New Orleans’s Saint Charles Avenue is lined with oak trees whose broad branches drip Spanish moss and Mardi Gras beads from the pre-Lenten parades, and behind the oaks are beautiful old houses with turrets, porches, balconies, bay windows, gables, dormers and lush gardens. There are no refineries for miles, hardly even gas stations on the stretch I was on in mid-June, and the Deepwater Horizon rig that exploded on 20 April and the oil welling up a mile below it were dozens of miles away as the bird flies. So there was no explanation for the sudden powerful smell of gasoline that filled my car for several blocks or for the strange metallic taste in my mouth when I parked at the Sierra Club offices uptown, except that since the BP spill such incidents have been common. As of mid-July, the spill is supposed to be plugged at last, except that the plug is temporary at best, and the millions of gallons of oil are out there in the ocean, on the coast – and in the air.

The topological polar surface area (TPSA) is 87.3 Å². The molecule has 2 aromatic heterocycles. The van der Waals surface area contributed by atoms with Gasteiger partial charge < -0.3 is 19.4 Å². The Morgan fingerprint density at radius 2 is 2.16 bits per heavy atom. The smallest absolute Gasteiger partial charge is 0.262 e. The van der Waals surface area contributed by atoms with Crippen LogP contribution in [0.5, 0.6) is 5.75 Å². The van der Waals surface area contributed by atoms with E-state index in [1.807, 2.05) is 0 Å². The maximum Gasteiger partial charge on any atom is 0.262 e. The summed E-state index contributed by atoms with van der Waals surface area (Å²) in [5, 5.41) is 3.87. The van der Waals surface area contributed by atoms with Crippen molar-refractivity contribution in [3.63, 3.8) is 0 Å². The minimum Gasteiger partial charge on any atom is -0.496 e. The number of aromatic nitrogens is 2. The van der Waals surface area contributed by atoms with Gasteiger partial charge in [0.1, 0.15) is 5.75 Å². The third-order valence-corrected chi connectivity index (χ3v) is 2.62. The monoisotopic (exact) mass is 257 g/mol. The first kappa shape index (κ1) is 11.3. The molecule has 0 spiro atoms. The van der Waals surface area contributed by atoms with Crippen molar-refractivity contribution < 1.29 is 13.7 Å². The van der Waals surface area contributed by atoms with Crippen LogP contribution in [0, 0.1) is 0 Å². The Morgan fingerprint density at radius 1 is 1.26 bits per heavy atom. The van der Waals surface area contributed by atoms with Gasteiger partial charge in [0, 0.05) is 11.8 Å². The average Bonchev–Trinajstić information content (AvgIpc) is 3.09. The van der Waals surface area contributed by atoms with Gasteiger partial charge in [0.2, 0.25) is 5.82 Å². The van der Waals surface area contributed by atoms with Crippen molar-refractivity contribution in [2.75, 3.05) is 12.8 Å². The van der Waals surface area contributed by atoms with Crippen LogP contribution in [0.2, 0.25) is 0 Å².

more from Rebecca Solnit at the LRB here.